Where to find good online history discussion?
March 13, 2011 7:44 PM   Subscribe

Where to find good online history discussion?

Can you recommend a good history discussion website?

I'm aware website such as All Empire and Historum. Are there any other websites that have good history discussion?
posted by Carius to Society & Culture (11 answers total) 5 users marked this as a favorite
This is a random page from theminiaturespage.com
posted by mearls at 8:00 PM on March 13, 2011

Is there a particular part of history you're looking for?

"History" is pretty broad.
posted by dfriedman at 8:01 PM on March 13, 2011

No, I don't have any particular period in mind. I'm always interested in learning about history in different period.

If you want me to limit the time peroid, how about from rise of Sumer to Waterloo?
posted by Carius at 8:20 PM on March 13, 2011

Do you have a particular geographical region in mind, or genre of history? The history classes at my university tend to be divided by time, topic (ie "environmental" or "women and gender in....") and region.
posted by aniola at 8:53 PM on March 13, 2011

Hmm.....I just realized I have asked a very broad question that's unanswerable if I don't limit the scope.

How about we do this. Right now, I'm very interested in Peloponnesian War is there any website I could go to discuss the Greek classical age?

Other than wikipedia I can't find that much information about political and economics history of Sassanid Empire in English. Is there history website out there I can discuss pre-Islamic Persia?

I know almost nothing about Indian history prior to British conquest, is there any website out there I can join the discussion?

How was the Dutch able to break the Portuguese's monopoly on Asian trade (e.g displaced Portuguese from Malacca, Sri Lanka, and Japan). Good website to discuss European colonization?
posted by Carius at 9:28 PM on March 13, 2011

Below is the outline of lectures and readings from a class I took last fall on colonialism by an excellent teacher at U.C. Davis. Although I don't see any websites posted, this does make some suggestions for books you can read, and I'm sure there are a lot of great search terms, big names, etc., in here to get you started. If there are any .pdfs listed, I have access to them for a couple more months and can email them to you. If you're interested, I will post leads on history in the Middle East as well, and can email you the complete set of lecture notes for one of those classes.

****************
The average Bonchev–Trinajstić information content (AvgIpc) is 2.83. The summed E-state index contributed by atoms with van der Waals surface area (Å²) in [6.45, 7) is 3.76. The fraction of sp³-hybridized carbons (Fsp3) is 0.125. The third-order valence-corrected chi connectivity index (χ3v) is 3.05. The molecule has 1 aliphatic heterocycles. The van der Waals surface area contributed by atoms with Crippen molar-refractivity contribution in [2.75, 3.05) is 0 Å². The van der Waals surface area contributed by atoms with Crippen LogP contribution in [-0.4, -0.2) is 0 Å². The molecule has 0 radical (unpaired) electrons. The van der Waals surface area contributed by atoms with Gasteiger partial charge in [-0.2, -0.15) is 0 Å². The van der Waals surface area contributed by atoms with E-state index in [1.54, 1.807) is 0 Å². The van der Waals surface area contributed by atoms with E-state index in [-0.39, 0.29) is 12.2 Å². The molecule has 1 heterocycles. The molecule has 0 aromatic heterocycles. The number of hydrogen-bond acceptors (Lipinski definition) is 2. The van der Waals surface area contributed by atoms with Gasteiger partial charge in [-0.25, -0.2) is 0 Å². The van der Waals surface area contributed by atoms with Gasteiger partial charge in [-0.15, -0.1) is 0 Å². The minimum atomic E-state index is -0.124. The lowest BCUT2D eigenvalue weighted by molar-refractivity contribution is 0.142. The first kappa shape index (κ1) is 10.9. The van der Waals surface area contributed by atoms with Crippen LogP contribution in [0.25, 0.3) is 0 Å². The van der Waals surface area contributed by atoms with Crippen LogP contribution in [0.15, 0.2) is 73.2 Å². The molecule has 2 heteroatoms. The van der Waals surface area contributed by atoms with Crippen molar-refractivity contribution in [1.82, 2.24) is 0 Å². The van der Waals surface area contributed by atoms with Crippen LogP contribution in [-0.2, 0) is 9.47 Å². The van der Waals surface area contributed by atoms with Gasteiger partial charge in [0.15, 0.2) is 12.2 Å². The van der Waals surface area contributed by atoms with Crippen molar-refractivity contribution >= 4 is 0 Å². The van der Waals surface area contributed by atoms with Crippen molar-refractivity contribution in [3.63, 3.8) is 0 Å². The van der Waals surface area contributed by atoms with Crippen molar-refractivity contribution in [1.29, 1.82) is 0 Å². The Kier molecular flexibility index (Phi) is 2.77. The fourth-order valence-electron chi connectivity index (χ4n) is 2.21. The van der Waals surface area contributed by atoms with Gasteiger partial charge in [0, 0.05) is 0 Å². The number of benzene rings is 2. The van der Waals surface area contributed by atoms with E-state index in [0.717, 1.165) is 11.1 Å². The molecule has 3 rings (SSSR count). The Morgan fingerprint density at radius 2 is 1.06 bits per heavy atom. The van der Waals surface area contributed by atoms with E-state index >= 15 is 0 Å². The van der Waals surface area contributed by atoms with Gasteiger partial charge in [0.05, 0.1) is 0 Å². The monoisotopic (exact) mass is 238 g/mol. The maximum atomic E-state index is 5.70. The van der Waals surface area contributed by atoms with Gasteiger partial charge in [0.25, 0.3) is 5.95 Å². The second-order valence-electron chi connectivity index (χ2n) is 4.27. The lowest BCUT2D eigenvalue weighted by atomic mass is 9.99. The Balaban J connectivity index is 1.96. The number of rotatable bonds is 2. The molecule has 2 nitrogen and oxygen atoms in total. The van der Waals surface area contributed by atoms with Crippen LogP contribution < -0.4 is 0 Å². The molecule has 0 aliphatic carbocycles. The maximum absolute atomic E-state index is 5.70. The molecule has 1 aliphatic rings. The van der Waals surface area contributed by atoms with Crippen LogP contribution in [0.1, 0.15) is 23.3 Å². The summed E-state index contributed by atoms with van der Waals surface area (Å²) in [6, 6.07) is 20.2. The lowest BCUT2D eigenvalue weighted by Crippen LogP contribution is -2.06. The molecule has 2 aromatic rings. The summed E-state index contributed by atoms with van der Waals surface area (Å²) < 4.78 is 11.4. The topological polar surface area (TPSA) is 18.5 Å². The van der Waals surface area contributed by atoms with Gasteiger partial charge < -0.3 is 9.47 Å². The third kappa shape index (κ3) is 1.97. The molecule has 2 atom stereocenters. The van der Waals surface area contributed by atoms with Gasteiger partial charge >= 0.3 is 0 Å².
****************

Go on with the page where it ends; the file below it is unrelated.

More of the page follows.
Week 1: New World Encounters
9/29: Lecture: Columbus’ ‘discovery’ of the New World
10/1: Lecture: the Spanish conquest of Mexico
Discussion: Thinking about our sources. Did the Aztecs perform human sacrifice,
did ‘the natives’ think Cortés was a god, were the indigenous Caribbean Indians
cannibals, and why should we care?
Reading: Miguel Leon-Portilla, Broken Spears, ch. 1-15

Week 2: Atlantic World-Slavery and the Invention of Modern Racism
10/6: Lecture: Sugar, Silver, and Slaves: the Plantation System
10/8: Lecture: Early modern European notions of race
Discussion: Blackburn, New World Slavery
Reading: Robin Blackburn, The Making of New World Slavery: From the Baroque to the
Modern, 1492-1800 [CR]

Week 3: French and Haitian Revolutions
10/13 Lecture: French and Haitian revolutions
10/15: Lecture: Napoleon in Egypt
Discussion: Napoleon in Egypt
Reading: Abd al-Rahman al-Jabarti, Napoleon in Egypt, “Al-Jabarti’s Chronicle of the
First Seven Months of the French Occupation of Egypt.”

Week 4: Capitalism and Industrialism
10/20: Lecture: The Industrial Revolution
10/22: Lecture: What is Capitalism?
Discussion: Marx, Economic and Philosophical Manuscripts
Reading: Karl Marx, The Economic and Philosophical Manuscripts of 1844 [CR]
William Blake, Selected Poems: “Holy Thursday,” “Chimney Sweep,” “London,” and the
“Human Abstract” [CR]

Week 5: Colonizing India
10/29: Lecture: Colonizing India
Reading: Sugata Bose and Ayesha Jalal, Modern South Asia [CR]

Week 6: Colonial Modernity: Bourgeois bodies and racial selves